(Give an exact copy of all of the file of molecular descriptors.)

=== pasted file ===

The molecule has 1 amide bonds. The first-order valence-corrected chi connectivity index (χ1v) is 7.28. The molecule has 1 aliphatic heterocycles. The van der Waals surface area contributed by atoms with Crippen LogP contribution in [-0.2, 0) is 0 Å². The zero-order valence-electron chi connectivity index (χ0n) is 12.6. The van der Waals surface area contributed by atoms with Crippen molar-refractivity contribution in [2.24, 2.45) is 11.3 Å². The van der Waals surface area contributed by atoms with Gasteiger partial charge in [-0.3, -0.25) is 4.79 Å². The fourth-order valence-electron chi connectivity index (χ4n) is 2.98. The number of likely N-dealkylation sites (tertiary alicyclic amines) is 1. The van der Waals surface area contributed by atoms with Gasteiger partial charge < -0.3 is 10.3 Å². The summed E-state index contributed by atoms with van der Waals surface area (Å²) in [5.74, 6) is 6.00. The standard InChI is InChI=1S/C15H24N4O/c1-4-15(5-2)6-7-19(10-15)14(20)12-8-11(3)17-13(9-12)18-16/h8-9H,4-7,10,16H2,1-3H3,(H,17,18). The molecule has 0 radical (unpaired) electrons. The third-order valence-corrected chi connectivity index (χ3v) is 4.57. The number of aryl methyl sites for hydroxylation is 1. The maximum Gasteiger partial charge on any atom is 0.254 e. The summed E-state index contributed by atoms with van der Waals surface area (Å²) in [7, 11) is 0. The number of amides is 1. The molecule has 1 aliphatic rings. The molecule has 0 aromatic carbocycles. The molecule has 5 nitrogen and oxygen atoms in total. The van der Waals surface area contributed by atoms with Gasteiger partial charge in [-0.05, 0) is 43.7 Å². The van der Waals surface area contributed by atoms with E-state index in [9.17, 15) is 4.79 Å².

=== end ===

The molecule has 1 amide bonds. The first-order valence-corrected chi connectivity index (χ1v) is 7.28. The molecule has 1 aliphatic heterocycles. The van der Waals surface area contributed by atoms with Crippen LogP contribution in [-0.2, 0) is 0 Å². The zero-order valence-electron chi connectivity index (χ0n) is 12.6. The van der Waals surface area contributed by atoms with Crippen molar-refractivity contribution in [2.24, 2.45) is 11.3 Å². The van der Waals surface area contributed by atoms with Gasteiger partial charge in [-0.3, -0.25) is 4.79 Å². The fourth-order valence-electron chi connectivity index (χ4n) is 2.98. The number of likely N-dealkylation sites (tertiary alicyclic amines) is 1. The van der Waals surface area contributed by atoms with Gasteiger partial charge < -0.3 is 10.3 Å². The summed E-state index contributed by atoms with van der Waals surface area (Å²) in [5.74, 6) is 6.00. The standard InChI is InChI=1S/C15H24N4O/c1-4-15(5-2)6-7-19(10-15)14(20)12-8-11(3)17-13(9-12)18-16/h8-9H,4-7,10,16H2,1-3H3,(H,17,18). The molecule has 0 radical (unpaired) electrons. The third-order valence-corrected chi connectivity index (χ3v) is 4.57. The number of aryl methyl sites for hydroxylation is 1. The maximum Gasteiger partial charge on any atom is 0.254 e. The summed E-state index contributed by atoms with van der Waals surface area (Å²) in [7, 11) is 0. The number of amides is 1. The molecule has 1 aliphatic rings. The molecule has 0 aromatic carbocycles. The molecule has 5 nitrogen and oxygen atoms in total. The van der Waals surface area contributed by atoms with Gasteiger partial charge in [-0.05, 0) is 43.7 Å². The van der Waals surface area contributed by atoms with E-state index in [9.17, 15) is 4.79 Å².